Accompanied with the social satire, Tokyo Gore Police seems to enjoy the odd parody to some of the Western and Eastern stereotypes in film. Melodramatic back stories, strange twists and token characters are all touched on, not necessarily with much taste or tact but this film is not a fan of those two words.
Gator Gal will see you again soon.
Sometimes it seems like the director was worried that the film's story was "too" simple, with long rambling scenes as if the fact seeing a woman transform into a half alligator/half human monstrosity and attempt to devour a man just isn't engaging enough for audiences to be motivated to continue watching. It does not help that the seemingly always beautiful Eihi Shiina's performance can best be described as lethargic when she's not mutilating or murdering someone. Ruka's character is written as a depressed loner who doesn't even talk that often, 95% of her screen-time is kicking ass and while that is entertaining and easy to watch, the next 5% is normally visiting her friend at a bar, looking through files and doing undercover work. Besides Ruka, the rest of the characters are strange and intriguing. The energetic blonde agent who calls the police into action, a pathologist with an odd fixation and a bizarre woman with swords for arms are a few of many.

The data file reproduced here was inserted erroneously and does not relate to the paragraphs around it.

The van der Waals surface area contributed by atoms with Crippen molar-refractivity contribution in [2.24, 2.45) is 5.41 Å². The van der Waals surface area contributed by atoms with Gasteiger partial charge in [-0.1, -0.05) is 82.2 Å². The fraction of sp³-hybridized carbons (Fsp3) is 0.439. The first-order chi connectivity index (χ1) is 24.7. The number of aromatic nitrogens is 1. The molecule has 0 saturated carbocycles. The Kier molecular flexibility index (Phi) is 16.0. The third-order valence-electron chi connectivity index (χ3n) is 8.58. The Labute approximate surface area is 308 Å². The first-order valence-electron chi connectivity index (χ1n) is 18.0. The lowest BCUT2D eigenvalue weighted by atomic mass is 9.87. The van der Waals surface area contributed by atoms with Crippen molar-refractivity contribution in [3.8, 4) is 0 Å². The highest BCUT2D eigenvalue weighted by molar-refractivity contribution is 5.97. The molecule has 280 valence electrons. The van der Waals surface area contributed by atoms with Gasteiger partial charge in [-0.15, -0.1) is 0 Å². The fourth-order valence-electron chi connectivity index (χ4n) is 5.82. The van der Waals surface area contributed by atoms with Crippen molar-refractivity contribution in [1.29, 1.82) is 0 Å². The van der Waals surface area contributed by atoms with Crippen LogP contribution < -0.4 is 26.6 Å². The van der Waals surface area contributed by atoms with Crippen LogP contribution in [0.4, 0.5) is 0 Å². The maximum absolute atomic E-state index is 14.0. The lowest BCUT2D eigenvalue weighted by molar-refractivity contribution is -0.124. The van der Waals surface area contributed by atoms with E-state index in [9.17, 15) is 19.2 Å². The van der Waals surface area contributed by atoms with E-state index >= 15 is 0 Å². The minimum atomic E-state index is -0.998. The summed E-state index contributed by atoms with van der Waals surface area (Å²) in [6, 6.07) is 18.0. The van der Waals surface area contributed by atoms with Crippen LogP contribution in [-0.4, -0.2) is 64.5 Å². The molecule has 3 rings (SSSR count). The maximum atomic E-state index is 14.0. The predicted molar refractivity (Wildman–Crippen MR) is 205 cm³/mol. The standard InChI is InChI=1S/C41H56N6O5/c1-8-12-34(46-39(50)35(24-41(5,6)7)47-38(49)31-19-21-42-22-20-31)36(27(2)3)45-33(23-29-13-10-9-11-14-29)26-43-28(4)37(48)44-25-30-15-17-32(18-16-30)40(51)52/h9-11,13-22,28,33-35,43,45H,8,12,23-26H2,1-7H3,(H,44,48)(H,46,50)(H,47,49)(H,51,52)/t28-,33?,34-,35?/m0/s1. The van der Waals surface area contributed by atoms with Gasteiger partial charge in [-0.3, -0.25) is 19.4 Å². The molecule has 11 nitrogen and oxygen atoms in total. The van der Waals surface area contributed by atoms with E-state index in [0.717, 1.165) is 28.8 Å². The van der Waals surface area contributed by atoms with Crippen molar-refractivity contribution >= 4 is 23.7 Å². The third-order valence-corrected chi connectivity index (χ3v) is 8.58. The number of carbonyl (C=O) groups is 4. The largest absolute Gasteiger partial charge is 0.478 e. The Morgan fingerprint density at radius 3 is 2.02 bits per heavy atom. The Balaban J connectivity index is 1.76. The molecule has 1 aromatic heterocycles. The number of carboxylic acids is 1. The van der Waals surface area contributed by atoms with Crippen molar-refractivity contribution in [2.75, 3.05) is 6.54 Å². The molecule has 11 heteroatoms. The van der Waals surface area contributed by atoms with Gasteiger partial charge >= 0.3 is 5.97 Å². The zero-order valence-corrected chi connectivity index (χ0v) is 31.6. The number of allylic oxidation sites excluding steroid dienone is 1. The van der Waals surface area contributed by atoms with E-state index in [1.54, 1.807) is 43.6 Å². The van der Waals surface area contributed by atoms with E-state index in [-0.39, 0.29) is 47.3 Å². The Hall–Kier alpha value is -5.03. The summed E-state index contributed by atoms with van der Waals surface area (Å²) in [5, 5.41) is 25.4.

The prosthetics with CGI touch-ups on the Engineers are great to look at and really impressive considering the amount of time they had to film. The director's previous work with make-up effects in other films makes the standard presented unsurprising but having the combination of make-up and CGI effects make the mutations really pulsate. Although they are not on par with A-list blockbuster special effects, they nicely fit in with the B-Movie feel even if some of the more intricate scenes look slightly shoddy and giving an obvious latex or rubber look. But this can be forgiven for the unexpected scenes during the half-way point where this look is utilized in an oddly appealing way in the Engineer brothel and those that work there, before things take a unexpected turn with a light finish of unsettling to match, which both distracts you and makes you focus on the work with the prosthetics.
Miss Ruka doing what she does best
In summary, Tokyo Gore Police knows what it wants to be and does so with gusto. The film is not groundbreaking or all that deep, but it is one that definitely does something different. Although the gore flip-flops between realistic and unrealistic those with weaker stomachs may want to give this one a miss. You gore hounds, horror fanatics, Grindhouse lovers, fans of the bizarre or even those looking for a unique thrill out there, are more than welcome to give this one a try.
A one-of-a-kind film that needs to be seen to be believed.